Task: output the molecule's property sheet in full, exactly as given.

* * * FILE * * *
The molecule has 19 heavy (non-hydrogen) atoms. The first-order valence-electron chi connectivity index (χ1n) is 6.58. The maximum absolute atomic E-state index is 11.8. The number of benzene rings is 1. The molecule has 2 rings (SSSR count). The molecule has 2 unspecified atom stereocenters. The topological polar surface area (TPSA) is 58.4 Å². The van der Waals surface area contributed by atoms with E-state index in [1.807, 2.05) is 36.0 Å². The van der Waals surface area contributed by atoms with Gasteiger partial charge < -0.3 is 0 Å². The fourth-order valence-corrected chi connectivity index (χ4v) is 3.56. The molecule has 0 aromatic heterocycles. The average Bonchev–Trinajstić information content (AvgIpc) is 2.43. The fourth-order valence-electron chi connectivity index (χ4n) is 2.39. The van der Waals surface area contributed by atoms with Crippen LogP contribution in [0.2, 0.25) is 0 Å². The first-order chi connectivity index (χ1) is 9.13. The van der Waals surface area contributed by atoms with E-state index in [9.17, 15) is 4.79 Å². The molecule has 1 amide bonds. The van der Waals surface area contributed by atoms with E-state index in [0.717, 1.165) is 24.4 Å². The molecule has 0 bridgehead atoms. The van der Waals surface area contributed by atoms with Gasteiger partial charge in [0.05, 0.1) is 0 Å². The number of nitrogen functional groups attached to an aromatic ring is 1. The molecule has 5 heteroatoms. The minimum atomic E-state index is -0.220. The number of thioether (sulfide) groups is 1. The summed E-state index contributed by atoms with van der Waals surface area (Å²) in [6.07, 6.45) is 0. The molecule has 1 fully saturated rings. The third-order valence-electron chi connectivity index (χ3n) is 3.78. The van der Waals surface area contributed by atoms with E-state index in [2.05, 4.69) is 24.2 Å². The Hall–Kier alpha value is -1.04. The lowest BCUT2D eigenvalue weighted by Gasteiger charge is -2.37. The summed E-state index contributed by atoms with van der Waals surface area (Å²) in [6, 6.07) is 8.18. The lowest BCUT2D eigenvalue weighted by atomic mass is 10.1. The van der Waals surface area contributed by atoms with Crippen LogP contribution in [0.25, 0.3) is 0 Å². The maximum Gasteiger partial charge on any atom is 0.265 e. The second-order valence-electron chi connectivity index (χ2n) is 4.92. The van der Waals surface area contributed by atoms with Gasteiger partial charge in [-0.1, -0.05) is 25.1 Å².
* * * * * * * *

The molecule has 19 heavy (non-hydrogen) atoms. The first-order valence-electron chi connectivity index (χ1n) is 6.58. The maximum absolute atomic E-state index is 11.8. The number of benzene rings is 1. The molecule has 2 rings (SSSR count). The molecule has 2 unspecified atom stereocenters. The topological polar surface area (TPSA) is 58.4 Å². The van der Waals surface area contributed by atoms with E-state index in [1.807, 2.05) is 36.0 Å². The van der Waals surface area contributed by atoms with Gasteiger partial charge < -0.3 is 0 Å². The fourth-order valence-corrected chi connectivity index (χ4v) is 3.56. The molecule has 0 aromatic heterocycles. The average Bonchev–Trinajstić information content (AvgIpc) is 2.43. The fourth-order valence-electron chi connectivity index (χ4n) is 2.39. The van der Waals surface area contributed by atoms with Crippen LogP contribution in [0.2, 0.25) is 0 Å². The first-order chi connectivity index (χ1) is 9.13. The van der Waals surface area contributed by atoms with E-state index in [9.17, 15) is 4.79 Å². The molecule has 1 amide bonds. The van der Waals surface area contributed by atoms with E-state index in [0.717, 1.165) is 24.4 Å². The molecule has 0 bridgehead atoms. The van der Waals surface area contributed by atoms with Gasteiger partial charge in [0.05, 0.1) is 0 Å². The number of nitrogen functional groups attached to an aromatic ring is 1. The molecule has 5 heteroatoms. The minimum atomic E-state index is -0.220. The number of thioether (sulfide) groups is 1. The summed E-state index contributed by atoms with van der Waals surface area (Å²) in [6.07, 6.45) is 0. The molecule has 1 fully saturated rings. The third-order valence-electron chi connectivity index (χ3n) is 3.78. The van der Waals surface area contributed by atoms with E-state index in [2.05, 4.69) is 24.2 Å². The Hall–Kier alpha value is -1.04. The lowest BCUT2D eigenvalue weighted by Gasteiger charge is -2.37. The summed E-state index contributed by atoms with van der Waals surface area (Å²) in [6, 6.07) is 8.18. The lowest BCUT2D eigenvalue weighted by atomic mass is 10.1. The van der Waals surface area contributed by atoms with Crippen LogP contribution in [0.25, 0.3) is 0 Å². The maximum Gasteiger partial charge on any atom is 0.265 e. The second-order valence-electron chi connectivity index (χ2n) is 4.92. The van der Waals surface area contributed by atoms with Gasteiger partial charge in [-0.1, -0.05) is 25.1 Å².